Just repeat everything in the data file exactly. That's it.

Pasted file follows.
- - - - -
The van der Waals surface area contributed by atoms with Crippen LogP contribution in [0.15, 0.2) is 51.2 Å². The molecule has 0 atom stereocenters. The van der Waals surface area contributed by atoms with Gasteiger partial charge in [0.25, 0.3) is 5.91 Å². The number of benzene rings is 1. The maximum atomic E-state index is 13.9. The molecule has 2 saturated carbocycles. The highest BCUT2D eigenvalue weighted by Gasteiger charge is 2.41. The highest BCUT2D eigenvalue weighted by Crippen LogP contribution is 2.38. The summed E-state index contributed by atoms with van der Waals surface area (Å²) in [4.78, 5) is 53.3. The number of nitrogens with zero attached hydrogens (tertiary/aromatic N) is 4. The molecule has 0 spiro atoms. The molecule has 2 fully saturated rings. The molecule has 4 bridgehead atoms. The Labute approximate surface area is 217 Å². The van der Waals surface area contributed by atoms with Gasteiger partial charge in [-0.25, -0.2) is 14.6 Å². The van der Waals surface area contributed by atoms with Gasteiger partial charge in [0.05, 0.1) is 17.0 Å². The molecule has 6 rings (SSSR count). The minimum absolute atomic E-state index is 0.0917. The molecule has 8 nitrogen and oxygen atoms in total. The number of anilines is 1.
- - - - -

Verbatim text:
The van der Waals surface area contributed by atoms with Crippen LogP contribution in [0.15, 0.2) is 51.2 Å². The molecule has 0 atom stereocenters. The van der Waals surface area contributed by atoms with Gasteiger partial charge in [0.25, 0.3) is 5.91 Å². The number of benzene rings is 1. The maximum atomic E-state index is 13.9. The molecule has 2 saturated carbocycles. The highest BCUT2D eigenvalue weighted by Gasteiger charge is 2.41. The highest BCUT2D eigenvalue weighted by Crippen LogP contribution is 2.38. The summed E-state index contributed by atoms with van der Waals surface area (Å²) in [4.78, 5) is 53.3. The number of nitrogens with zero attached hydrogens (tertiary/aromatic N) is 4. The molecule has 0 spiro atoms. The molecule has 2 fully saturated rings. The molecule has 4 bridgehead atoms. The Labute approximate surface area is 217 Å². The van der Waals surface area contributed by atoms with Gasteiger partial charge in [-0.25, -0.2) is 14.6 Å². The van der Waals surface area contributed by atoms with Gasteiger partial charge in [0.05, 0.1) is 17.0 Å². The molecule has 6 rings (SSSR count). The minimum absolute atomic E-state index is 0.0917. The molecule has 8 nitrogen and oxygen atoms in total. The number of anilines is 1.